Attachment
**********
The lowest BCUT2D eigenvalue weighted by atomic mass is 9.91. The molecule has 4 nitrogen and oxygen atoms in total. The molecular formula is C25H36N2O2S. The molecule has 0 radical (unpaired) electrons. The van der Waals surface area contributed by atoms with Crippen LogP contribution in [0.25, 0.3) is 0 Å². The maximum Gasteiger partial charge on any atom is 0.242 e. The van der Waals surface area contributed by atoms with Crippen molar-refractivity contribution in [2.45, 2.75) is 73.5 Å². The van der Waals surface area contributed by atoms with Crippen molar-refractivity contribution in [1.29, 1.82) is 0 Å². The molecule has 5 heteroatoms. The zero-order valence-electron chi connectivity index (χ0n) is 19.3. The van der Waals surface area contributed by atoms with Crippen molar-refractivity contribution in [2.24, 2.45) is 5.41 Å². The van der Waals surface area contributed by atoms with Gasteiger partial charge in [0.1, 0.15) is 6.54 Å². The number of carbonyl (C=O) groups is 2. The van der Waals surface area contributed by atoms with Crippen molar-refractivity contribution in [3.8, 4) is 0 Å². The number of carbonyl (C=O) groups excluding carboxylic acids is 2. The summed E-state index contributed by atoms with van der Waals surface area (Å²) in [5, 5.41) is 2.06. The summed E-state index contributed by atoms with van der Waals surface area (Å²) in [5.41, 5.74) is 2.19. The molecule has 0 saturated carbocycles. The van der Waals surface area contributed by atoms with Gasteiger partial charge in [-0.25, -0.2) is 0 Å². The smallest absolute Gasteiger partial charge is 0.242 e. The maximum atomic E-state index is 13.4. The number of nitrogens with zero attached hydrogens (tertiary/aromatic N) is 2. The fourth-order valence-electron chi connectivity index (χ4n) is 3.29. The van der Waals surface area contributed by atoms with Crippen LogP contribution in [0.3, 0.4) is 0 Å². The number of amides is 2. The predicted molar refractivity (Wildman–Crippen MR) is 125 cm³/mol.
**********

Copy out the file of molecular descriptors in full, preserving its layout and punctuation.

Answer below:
The lowest BCUT2D eigenvalue weighted by atomic mass is 9.91. The molecule has 4 nitrogen and oxygen atoms in total. The molecular formula is C25H36N2O2S. The molecule has 0 radical (unpaired) electrons. The van der Waals surface area contributed by atoms with Crippen LogP contribution in [0.25, 0.3) is 0 Å². The maximum Gasteiger partial charge on any atom is 0.242 e. The van der Waals surface area contributed by atoms with Crippen molar-refractivity contribution in [2.45, 2.75) is 73.5 Å². The van der Waals surface area contributed by atoms with Crippen molar-refractivity contribution in [1.29, 1.82) is 0 Å². The molecule has 5 heteroatoms. The zero-order valence-electron chi connectivity index (χ0n) is 19.3. The van der Waals surface area contributed by atoms with Crippen molar-refractivity contribution in [2.24, 2.45) is 5.41 Å². The van der Waals surface area contributed by atoms with Gasteiger partial charge in [0.1, 0.15) is 6.54 Å². The number of carbonyl (C=O) groups is 2. The van der Waals surface area contributed by atoms with Crippen molar-refractivity contribution in [3.8, 4) is 0 Å². The number of carbonyl (C=O) groups excluding carboxylic acids is 2. The summed E-state index contributed by atoms with van der Waals surface area (Å²) in [5, 5.41) is 2.06. The summed E-state index contributed by atoms with van der Waals surface area (Å²) in [5.41, 5.74) is 2.19. The molecule has 0 saturated carbocycles. The van der Waals surface area contributed by atoms with Gasteiger partial charge in [-0.25, -0.2) is 0 Å². The smallest absolute Gasteiger partial charge is 0.242 e. The maximum atomic E-state index is 13.4. The number of nitrogens with zero attached hydrogens (tertiary/aromatic N) is 2. The fourth-order valence-electron chi connectivity index (χ4n) is 3.29. The van der Waals surface area contributed by atoms with Crippen LogP contribution in [0.3, 0.4) is 0 Å². The number of amides is 2. The predicted molar refractivity (Wildman–Crippen MR) is 125 cm³/mol.